Will the pandemic’s blue skies last?

A look into whether COVID-19 is helping or hurting the climate crisis

Disposable masks are often littered.

When the COVID-19 pandemic hit in March, the resulting international shutdown brought clearer skies, sparking hope in humanity’s fight against climate change—but that hope might be misplaced. 

Shuttered workplaces and travel restrictions meant fewer commuters taking polluting vehicles to work. Factory shutdowns in China, a country where energy is overwhelmingly sourced from coal, resulted in a 25 per cent reduction in its carbon emissions

At a time when death tolls, postponed celebrations, and unease about the future dominated the minds of many, media outlets were quick to pick up these inspiring images of unpolluted city skylines and happy animals reclaiming their habitats. 

“Humans are the real virus,” was a frequent response to this type of imagery.

While quarantine has reduced emissions worldwide and improved air quality in big cities, it turns out many of those cute animal stories had nothing to do with the shutdown. 

Is the same true for the virus as a whole—are we putting its environmental impact in too positive of a light?  

At the start of the pandemic, uncertainty in the mechanisms of the virus’s transmission lead to unforeseen measures that have set back a sustainable future. 

Coffee chains like Starbucks banned reusable cups, fearing they were a vector for the spread of COVID-19. Plastic bags made a comeback as grocery stores stopped charging customers fees for their use. Reusable bags were banned without concrete evidence that they’d contribute to virus transmission.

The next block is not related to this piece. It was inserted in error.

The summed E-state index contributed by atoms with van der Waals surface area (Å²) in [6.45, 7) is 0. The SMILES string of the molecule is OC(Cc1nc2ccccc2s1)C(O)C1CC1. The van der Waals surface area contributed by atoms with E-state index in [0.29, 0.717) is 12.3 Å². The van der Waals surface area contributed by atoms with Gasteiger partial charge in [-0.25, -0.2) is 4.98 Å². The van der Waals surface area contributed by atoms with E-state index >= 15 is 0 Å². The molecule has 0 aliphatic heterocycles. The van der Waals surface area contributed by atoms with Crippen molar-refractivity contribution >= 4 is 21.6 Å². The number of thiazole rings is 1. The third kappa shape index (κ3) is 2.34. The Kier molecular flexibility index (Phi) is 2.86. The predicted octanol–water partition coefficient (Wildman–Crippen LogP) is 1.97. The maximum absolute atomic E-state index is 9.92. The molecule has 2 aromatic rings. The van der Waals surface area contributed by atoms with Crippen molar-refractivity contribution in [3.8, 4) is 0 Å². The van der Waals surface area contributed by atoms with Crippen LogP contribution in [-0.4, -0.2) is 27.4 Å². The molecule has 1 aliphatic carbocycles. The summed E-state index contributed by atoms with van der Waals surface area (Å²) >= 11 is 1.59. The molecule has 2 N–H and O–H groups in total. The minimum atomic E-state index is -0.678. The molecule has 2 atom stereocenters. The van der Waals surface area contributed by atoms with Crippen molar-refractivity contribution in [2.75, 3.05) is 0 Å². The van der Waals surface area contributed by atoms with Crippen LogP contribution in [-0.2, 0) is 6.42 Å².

We now know there isn’t a substantial difference between reusable materials like steel and disposable materials like plastic when it comes to the virus lingering on surfaces.

Social distancing, wearing masks, and washing our hands with soap do more to protect us than the illusion of safety offered by single-use plastic. Besides, you’re going to wash your reusable cups and bags more than your disposables.

Some disposables are necessary, though. Medical waste has soared as frontline workers use protective equipment that needs to be disposed after a single use. 

Littering, however, is less understandable. People have taken to dropping used gloves—which you don’t really need—single-use masks, and sanitizing wipes on the ground, contributing to even more pollution than usual. 

There’s also the issue of what happens after the pandemic ends. 

Without restructuring our post-COVID society, the rush to boost the economy might increase polluting activities to levels higher than before the pandemic. China’s pollution has already returned to where it was pre-shutdown, and the rest of the world is well on its way. Governments may be less willing to invest in sustainability, seen as a risk, at a time when the economy is sensitive. 

Still, there’s some hope. Just a year ago, the thought of shutting down societies worldwide was unthinkable. The pandemic has showed us that the world’s nations are capable of working together to combat a global threat. 

On an individual level, some of us have changed our habits for the better, like learning to grow and make our own food instead of getting takeout and purchasing produce flown halfway around the world.

Here in Canada, the government has committed to a climate-focused economic recovery, which includes banning single-use plastics, funding clean technology, and modernizing the Environmental Protection Act. 

If world leaders see the climate crisis for what it is—a global crisis—and commit to bettering  our systems instead of falling back into unsustainable patterns, we could come out on the other side of this pandemic with hope for the future of our planet. 


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